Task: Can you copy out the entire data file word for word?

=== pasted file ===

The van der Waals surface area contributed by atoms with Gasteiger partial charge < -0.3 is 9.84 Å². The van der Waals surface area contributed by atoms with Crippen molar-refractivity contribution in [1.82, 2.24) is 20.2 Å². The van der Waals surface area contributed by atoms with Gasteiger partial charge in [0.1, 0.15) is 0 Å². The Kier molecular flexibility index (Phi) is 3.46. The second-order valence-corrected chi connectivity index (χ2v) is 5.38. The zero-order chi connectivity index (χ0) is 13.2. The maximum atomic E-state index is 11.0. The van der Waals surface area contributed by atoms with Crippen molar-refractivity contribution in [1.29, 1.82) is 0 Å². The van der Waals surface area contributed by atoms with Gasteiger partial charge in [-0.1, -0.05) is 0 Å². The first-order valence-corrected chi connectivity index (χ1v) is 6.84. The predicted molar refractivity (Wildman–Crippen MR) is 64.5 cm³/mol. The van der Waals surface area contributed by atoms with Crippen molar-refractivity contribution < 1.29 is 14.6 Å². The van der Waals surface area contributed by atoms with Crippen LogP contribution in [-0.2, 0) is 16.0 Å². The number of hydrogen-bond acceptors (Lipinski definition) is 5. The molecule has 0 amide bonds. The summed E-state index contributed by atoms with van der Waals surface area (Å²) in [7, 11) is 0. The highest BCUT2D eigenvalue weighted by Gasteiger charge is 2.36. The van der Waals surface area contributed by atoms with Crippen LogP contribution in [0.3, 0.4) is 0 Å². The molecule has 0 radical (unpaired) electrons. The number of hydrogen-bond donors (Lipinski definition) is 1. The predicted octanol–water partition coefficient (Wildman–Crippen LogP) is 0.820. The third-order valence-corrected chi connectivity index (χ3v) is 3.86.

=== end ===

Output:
The van der Waals surface area contributed by atoms with Gasteiger partial charge < -0.3 is 9.84 Å². The van der Waals surface area contributed by atoms with Crippen molar-refractivity contribution in [1.82, 2.24) is 20.2 Å². The van der Waals surface area contributed by atoms with Gasteiger partial charge in [0.1, 0.15) is 0 Å². The Kier molecular flexibility index (Phi) is 3.46. The second-order valence-corrected chi connectivity index (χ2v) is 5.38. The zero-order chi connectivity index (χ0) is 13.2. The maximum atomic E-state index is 11.0. The van der Waals surface area contributed by atoms with Crippen molar-refractivity contribution in [1.29, 1.82) is 0 Å². The van der Waals surface area contributed by atoms with Gasteiger partial charge in [-0.1, -0.05) is 0 Å². The first-order valence-corrected chi connectivity index (χ1v) is 6.84. The predicted molar refractivity (Wildman–Crippen MR) is 64.5 cm³/mol. The van der Waals surface area contributed by atoms with Crippen molar-refractivity contribution < 1.29 is 14.6 Å². The van der Waals surface area contributed by atoms with Crippen LogP contribution in [-0.2, 0) is 16.0 Å². The number of hydrogen-bond acceptors (Lipinski definition) is 5. The molecule has 0 amide bonds. The summed E-state index contributed by atoms with van der Waals surface area (Å²) in [7, 11) is 0. The highest BCUT2D eigenvalue weighted by Gasteiger charge is 2.36. The van der Waals surface area contributed by atoms with Crippen LogP contribution in [0.3, 0.4) is 0 Å². The molecule has 0 radical (unpaired) electrons. The number of hydrogen-bond donors (Lipinski definition) is 1. The predicted octanol–water partition coefficient (Wildman–Crippen LogP) is 0.820. The third-order valence-corrected chi connectivity index (χ3v) is 3.86.